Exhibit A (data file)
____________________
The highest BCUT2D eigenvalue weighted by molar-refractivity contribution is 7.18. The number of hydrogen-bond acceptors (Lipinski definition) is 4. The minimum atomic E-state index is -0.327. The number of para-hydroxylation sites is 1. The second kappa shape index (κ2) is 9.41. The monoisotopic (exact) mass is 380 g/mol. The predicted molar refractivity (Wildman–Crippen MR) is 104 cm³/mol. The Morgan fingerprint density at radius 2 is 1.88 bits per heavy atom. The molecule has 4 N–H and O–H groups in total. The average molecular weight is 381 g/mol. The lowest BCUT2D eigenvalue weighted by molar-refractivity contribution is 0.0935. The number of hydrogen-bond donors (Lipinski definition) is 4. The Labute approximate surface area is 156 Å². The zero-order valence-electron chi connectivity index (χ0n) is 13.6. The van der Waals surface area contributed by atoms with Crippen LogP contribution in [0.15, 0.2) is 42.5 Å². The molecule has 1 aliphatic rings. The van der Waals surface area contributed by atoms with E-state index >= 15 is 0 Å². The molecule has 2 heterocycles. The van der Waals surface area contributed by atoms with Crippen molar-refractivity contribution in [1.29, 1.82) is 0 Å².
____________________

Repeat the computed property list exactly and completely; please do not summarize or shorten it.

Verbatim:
The highest BCUT2D eigenvalue weighted by molar-refractivity contribution is 7.18. The number of hydrogen-bond acceptors (Lipinski definition) is 4. The minimum atomic E-state index is -0.327. The number of para-hydroxylation sites is 1. The second kappa shape index (κ2) is 9.41. The monoisotopic (exact) mass is 380 g/mol. The predicted molar refractivity (Wildman–Crippen MR) is 104 cm³/mol. The Morgan fingerprint density at radius 2 is 1.88 bits per heavy atom. The molecule has 4 N–H and O–H groups in total. The average molecular weight is 381 g/mol. The lowest BCUT2D eigenvalue weighted by molar-refractivity contribution is 0.0935. The number of hydrogen-bond donors (Lipinski definition) is 4. The Labute approximate surface area is 156 Å². The zero-order valence-electron chi connectivity index (χ0n) is 13.6. The van der Waals surface area contributed by atoms with Crippen LogP contribution in [0.15, 0.2) is 42.5 Å². The molecule has 1 aliphatic rings. The van der Waals surface area contributed by atoms with E-state index >= 15 is 0 Å². The molecule has 2 heterocycles. The van der Waals surface area contributed by atoms with Crippen molar-refractivity contribution in [1.29, 1.82) is 0 Å².